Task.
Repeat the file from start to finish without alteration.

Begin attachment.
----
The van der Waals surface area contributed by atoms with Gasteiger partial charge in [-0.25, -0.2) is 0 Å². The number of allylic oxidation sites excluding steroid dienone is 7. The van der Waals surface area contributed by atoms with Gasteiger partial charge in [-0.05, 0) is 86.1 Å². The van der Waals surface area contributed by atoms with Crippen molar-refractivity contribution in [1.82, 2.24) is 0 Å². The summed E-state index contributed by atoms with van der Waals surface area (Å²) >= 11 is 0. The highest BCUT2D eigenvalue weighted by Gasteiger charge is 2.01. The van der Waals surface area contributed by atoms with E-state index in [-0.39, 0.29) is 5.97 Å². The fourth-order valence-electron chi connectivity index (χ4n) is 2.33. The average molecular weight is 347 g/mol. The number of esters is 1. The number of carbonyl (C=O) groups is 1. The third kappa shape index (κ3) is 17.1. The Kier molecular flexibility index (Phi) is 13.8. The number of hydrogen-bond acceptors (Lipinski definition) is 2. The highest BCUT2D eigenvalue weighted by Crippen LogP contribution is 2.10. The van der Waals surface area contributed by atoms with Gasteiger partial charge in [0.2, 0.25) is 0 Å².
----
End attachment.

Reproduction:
The van der Waals surface area contributed by atoms with Gasteiger partial charge in [-0.25, -0.2) is 0 Å². The number of allylic oxidation sites excluding steroid dienone is 7. The van der Waals surface area contributed by atoms with Gasteiger partial charge in [-0.05, 0) is 86.1 Å². The van der Waals surface area contributed by atoms with Crippen molar-refractivity contribution in [1.82, 2.24) is 0 Å². The summed E-state index contributed by atoms with van der Waals surface area (Å²) >= 11 is 0. The highest BCUT2D eigenvalue weighted by Gasteiger charge is 2.01. The van der Waals surface area contributed by atoms with E-state index in [-0.39, 0.29) is 5.97 Å². The fourth-order valence-electron chi connectivity index (χ4n) is 2.33. The average molecular weight is 347 g/mol. The number of esters is 1. The number of carbonyl (C=O) groups is 1. The third kappa shape index (κ3) is 17.1. The Kier molecular flexibility index (Phi) is 13.8. The number of hydrogen-bond acceptors (Lipinski definition) is 2. The highest BCUT2D eigenvalue weighted by Crippen LogP contribution is 2.10. The van der Waals surface area contributed by atoms with Gasteiger partial charge in [0.2, 0.25) is 0 Å².